West end merger to boost Finers' property client base: Our Price and Virgin Retail poised to sign up.
West End firm Finers Stephens Innocent is taking over niche retail property practice Nathan Silman, scooping clients that include Our Price, Virgin Retail and Adecco.
Finers Stephens carried out a strategic review last year and identified retail property as an area in which it wanted to develop. It already acts for high street names in the sector, including Pizza Hut, Aroma, LA Fitness and Cartier.
Nathan Silman is a four-partner firm, with two of the partners joining Finers Stephens as partners and the two founders, Michael Nathan and Geoffrey Silman, joining as consultants. The two new partners are Stephen Lewis and Nicola Kravitz, who double the number of partners in Finers Stephens' retail property group.
Finers Stephens senior partner Peter Jay says: "Part of our strategy for the property department is to grow construction, development, investment and retail. We made some enquiries, and this group was looking because they realised that their clients needed more resources that they could provide."
The addition of Virgin Retail to the firm's client base is a particular boon. The Virgin Group is currently reviewing its panel, with announcements of chosen firms expected in the next few weeks (The Lawyer, 29 January).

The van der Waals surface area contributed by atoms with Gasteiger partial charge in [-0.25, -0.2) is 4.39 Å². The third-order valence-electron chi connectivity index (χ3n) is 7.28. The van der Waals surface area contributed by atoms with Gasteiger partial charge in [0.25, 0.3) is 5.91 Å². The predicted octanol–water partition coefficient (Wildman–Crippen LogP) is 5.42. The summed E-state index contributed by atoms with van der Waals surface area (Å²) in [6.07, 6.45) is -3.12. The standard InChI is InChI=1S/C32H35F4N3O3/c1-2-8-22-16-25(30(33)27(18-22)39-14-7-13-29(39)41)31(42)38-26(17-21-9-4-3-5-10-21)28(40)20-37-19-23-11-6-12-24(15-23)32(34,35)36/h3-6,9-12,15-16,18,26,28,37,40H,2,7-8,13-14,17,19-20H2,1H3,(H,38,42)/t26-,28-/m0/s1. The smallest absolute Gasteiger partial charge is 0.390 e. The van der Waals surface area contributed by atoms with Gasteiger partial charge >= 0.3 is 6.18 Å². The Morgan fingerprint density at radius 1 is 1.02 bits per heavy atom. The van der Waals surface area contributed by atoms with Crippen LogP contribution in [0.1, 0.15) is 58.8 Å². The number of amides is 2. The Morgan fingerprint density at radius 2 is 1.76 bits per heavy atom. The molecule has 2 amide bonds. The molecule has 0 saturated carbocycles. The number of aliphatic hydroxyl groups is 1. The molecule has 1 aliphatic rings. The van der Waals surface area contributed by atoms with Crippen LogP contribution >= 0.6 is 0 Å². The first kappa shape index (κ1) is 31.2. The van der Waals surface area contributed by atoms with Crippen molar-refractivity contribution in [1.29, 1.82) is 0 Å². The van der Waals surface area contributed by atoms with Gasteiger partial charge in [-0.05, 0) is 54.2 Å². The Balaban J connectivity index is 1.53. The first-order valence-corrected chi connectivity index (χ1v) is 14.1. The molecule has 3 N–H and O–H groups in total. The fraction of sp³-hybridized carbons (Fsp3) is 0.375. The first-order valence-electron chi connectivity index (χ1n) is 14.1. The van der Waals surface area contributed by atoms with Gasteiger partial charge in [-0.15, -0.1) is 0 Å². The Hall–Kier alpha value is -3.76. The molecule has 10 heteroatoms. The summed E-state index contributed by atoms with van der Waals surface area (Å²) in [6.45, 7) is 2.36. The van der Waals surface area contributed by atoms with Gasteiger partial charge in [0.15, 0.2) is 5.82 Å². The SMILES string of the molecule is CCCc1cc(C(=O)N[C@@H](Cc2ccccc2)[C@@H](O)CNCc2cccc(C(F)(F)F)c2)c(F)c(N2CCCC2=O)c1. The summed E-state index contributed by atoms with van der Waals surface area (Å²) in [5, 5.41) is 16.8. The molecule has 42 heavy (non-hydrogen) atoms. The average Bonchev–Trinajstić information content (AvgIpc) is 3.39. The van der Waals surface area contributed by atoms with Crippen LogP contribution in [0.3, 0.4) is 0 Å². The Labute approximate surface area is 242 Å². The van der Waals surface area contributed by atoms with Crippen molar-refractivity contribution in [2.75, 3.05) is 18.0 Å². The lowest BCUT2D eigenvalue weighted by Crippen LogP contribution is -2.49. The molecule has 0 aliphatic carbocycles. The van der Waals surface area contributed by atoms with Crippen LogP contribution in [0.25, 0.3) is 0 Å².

Lewis says: "We currently do all of the Our Price/V-Shop property work and some work for Virgin Retail, but we currently don't do any other work for them. Everyone we've spoken to there has been very positive to the move - it's a personal business today anyway, and the clients are loyal to the people that do their work."
He says that he hopes to be able to build on current client relationships so as to cross-sell Finers Stephens' broader corporate and commercial practices. "A lot of our clients have been saying to us for some time that they felt we needed to have a better tax capability, for example," he says.
Jay says that Finers Stephens has chosen retail property as a strategic area for the firm because of its relative stability as a market.
"We found in the early 1990s, when the property market went quiet, that retail work was countercyclical," he says.
"If you work for the right retailers they'll stay busy - and if the market goes quiet they tend to stay busy because they're opportunistic and pick up units cheap."